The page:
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In a recent article in EHP, Martin et al. (2009) reported classifying the relative toxicity of chemicals using the U.S. EPA’s (U.S. Environmental Protection Agency) Toxicity Reference Database (ToxRefDB). The authors profiled results from in vivo chronic toxicity/carcinogenicity studies across 310 chemicals currently contained within ToxRefDB. This database has been suggested to be a model for development of predictive signatures of toxicity and for validation of the U.S. EPA’s ToxCast research program (Martin et al. 2009). Although the goals of the U.S. EPA program are worthy of our support because they promote both the prediction of response for chemicals with unknown activity and the avoidance of unnecessary testing in animals, CropLife America has several concerns regarding the application and use of ToxRefDB, as described by Martin et al.
First, we at CropLife America understand that ToxRefDB is not intended for risk assessment purposes. However, in their Table 3, Martin et al. (2009) present a list of 109 chemical compounds according to a “relative potency” grading system (using a scale based on lowest-effect dose levels/end points from chronic toxicity studies) and whether or not tumors occurred according to multigenders/multisites/multispecies. Thus, the summary presented in Table 3 represents a hazard ranking system based on relative potency. Such systems are used as tools by some regulatory bodies to make decisions (e.g., the European Union, the State of California under Proposition 65). As a result, it is possible, and even likely, that the data in Table 3 could be used to support regulatory action based solely on this relative potency ranking, which is outside the context of the formal risk assessment process. Even a cursory review of the chemicals listed in Table 3 reveals the presence of many currently registered food-use pesticides that have not been found to pose any unacceptable cancer risk. Therefore, additional care should be taken in the future with regard to any potential rankings using ToxRefDB analyses.
Second, it is problematic that some data entries for chemicals listed in Table 3 (Martin et al. 2009) demonstrate an absence of available information. For example, we checked the accuracy of the Table 3 entry of “N” indicating “not assessed (no study available).” This entry appeared for 12 chemicals (pesticides) that denoted a lack of multi species carcinogenicity data. In six cases (i.e., pyraclostrobin, dichlorvos, alachlor, captan, maneb, and propargite) the U.S. EPA website of Reregistration Eligibility Decision (RED) documents (U.S. EPA 2009) indicates that, contrary to information presented in Martin et al.’s Table 3, multispecies carcinogenicity studies are available. This inconsistency involving readily available information from RED documents and from data evaluation records (DERs; used primarily by the ToxRefDB) should be addressed to ensure future consistency and completeness of the data. This additional check of existing information by the ToxRefDB is especially important given the statement by Martin et al. (2009) in their abstract that “these data are now accessible and mineable within ToxRefDB and are serving as a primary source of validation for U.S. EPA’s ToxCast research program in predictive toxicology.” Any validation work performed with an incomplete database would be questionable.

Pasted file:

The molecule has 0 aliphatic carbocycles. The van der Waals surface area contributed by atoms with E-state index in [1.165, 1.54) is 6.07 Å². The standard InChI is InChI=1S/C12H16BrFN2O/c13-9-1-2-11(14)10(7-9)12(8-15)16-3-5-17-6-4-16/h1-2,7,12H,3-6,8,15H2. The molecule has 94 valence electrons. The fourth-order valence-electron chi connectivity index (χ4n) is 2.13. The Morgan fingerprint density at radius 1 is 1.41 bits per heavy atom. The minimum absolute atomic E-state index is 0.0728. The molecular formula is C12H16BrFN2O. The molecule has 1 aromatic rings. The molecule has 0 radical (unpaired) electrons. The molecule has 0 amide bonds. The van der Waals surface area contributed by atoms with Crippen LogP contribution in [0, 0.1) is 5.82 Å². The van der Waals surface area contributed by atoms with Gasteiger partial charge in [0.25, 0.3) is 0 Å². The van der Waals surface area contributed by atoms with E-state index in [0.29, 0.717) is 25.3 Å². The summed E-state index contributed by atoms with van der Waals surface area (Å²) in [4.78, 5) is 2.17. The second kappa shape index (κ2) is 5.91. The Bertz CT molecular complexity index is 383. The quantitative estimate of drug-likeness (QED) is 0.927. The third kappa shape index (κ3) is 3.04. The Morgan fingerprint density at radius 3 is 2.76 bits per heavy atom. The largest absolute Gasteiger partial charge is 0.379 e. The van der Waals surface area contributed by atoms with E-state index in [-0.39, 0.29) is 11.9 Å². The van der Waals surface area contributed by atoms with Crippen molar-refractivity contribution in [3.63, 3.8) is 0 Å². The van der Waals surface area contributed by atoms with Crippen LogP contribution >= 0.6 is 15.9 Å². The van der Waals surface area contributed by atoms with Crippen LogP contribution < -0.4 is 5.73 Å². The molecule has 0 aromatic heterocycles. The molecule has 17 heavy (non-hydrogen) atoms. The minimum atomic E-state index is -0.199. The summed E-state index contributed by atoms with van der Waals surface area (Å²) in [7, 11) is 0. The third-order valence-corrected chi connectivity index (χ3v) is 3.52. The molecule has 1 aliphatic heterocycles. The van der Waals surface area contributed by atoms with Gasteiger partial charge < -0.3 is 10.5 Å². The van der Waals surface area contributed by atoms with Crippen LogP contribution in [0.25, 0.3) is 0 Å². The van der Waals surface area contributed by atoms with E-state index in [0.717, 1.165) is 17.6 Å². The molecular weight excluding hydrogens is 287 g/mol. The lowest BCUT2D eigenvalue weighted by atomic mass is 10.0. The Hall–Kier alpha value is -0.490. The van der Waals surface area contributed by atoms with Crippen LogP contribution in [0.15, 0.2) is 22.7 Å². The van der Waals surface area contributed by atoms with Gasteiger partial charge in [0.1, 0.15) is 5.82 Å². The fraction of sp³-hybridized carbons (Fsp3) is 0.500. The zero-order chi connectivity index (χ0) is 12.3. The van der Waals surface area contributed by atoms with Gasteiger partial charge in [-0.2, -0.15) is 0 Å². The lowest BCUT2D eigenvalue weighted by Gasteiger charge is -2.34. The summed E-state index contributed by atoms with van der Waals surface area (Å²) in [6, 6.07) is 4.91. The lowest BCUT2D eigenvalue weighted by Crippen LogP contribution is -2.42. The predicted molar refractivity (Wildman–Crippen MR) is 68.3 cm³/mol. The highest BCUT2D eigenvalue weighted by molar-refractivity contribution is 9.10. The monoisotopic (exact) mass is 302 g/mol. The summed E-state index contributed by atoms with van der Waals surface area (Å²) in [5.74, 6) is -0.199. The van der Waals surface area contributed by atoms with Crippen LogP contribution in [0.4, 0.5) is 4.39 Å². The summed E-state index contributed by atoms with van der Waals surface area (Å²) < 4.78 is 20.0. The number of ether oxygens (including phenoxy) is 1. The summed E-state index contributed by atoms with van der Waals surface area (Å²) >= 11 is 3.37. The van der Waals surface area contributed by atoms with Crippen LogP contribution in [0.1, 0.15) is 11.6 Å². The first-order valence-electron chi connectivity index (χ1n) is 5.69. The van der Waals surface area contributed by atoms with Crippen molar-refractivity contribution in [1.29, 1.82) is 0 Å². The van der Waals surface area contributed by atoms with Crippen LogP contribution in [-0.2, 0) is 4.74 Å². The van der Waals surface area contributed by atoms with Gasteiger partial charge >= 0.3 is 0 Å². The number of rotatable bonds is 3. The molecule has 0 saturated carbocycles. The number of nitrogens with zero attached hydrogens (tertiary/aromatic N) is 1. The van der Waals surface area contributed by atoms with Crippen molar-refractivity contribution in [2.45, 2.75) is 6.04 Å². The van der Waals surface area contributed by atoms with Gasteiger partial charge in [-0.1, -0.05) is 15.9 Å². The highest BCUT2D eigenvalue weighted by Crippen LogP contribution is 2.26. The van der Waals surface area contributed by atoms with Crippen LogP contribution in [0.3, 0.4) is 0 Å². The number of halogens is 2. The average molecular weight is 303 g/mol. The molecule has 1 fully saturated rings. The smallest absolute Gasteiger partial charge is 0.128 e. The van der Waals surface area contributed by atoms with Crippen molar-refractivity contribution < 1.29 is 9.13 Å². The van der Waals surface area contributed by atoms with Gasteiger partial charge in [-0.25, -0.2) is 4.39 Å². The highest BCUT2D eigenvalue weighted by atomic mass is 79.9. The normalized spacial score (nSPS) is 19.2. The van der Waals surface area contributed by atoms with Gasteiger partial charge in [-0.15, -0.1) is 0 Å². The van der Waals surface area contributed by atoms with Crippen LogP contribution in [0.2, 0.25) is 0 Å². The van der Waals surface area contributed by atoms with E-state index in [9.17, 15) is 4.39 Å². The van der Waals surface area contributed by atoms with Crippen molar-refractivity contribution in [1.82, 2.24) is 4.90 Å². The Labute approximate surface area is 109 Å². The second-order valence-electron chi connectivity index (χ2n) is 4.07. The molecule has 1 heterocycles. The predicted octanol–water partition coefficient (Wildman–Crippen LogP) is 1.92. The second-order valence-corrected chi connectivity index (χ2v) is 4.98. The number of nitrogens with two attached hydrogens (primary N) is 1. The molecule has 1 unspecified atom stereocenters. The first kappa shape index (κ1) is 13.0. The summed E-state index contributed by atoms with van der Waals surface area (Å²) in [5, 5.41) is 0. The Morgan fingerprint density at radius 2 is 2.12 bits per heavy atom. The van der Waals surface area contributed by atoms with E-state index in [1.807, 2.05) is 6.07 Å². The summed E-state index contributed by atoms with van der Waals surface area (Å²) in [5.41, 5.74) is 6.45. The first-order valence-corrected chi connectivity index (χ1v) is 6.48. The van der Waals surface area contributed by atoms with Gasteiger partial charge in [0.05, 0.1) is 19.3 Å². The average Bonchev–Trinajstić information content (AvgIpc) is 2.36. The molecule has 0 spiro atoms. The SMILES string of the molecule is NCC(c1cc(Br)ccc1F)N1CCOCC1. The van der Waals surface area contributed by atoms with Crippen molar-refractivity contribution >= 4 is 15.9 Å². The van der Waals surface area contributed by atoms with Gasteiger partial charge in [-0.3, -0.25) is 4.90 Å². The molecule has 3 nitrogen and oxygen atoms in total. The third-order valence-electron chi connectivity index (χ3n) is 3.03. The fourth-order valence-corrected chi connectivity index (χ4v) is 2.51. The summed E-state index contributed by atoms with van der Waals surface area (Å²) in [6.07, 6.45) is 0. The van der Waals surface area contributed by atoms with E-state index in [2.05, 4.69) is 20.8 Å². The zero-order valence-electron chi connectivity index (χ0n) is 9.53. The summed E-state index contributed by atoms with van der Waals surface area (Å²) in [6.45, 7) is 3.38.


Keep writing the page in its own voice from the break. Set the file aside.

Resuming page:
Third, we would prefer greater transparency when analyzing “cancer datasets” involving grouping of nonneoplastic proliferative lesions with preneoplastic lesions/neoplastic lesions. Because this type of grouping of non-neoplastic proliferative lesions with neoplasia is not standard evaluation practice (Williams et al. 2008), we at Crop Life America would prefer future ToxRefDB interpretation to identify specific terminology used with regard to scoring system(s) of end point progression schema [such as used by Martin et al. (2009) in their Figure 3A]. Identification of specific terminology and key events for non neoplastic proliferative lesions and pre-neoplastic lesions would increase transparency for future publications. Martin et al. stated in their “Results” that they used their method to increase species concordance, which in turn, probably increased the relative power of the statistical analysis. However, it is well known that hyperplastic lesions, for instance, do not always progress to tumors (Klaunig and Kamendulis 2007). By grouping nonneoplastic proliferative lesions with neoplasia, Martin et al. may have increased species concordance and statistical power but may have failed to fully consider the biological plausibility and/or consequences of the grouping. Moreover, the use of this controversial application in the interpretation of the analyses presented by Martin et al. casts some doubt on their validity.
Finally, our last concern involves implementation of results from in vivo testing, which Martin et al. (2009) compared with results of in vitro testing. The authors failed to discuss the issue of chemical activation and detoxification. It is a general principle of toxicology that toxicity of chemicals can be directly dependent on metabolism (Kemper et al. 2008). Metabolic pathways exist in intact animals but not in isolated cells. Therefore, both pharmacokinetics and metabolism are important biological components of the toxicity profile of any chemical. It is not clear that the current analyses using the ToxRefDB (Martin et al. 2009) took this into consideration.
In conclusion, based on our four concerns given above, we hope that the authors will address these points to increase the degree of clarity and consistency of interpretation of analyses using the ToxRefDB.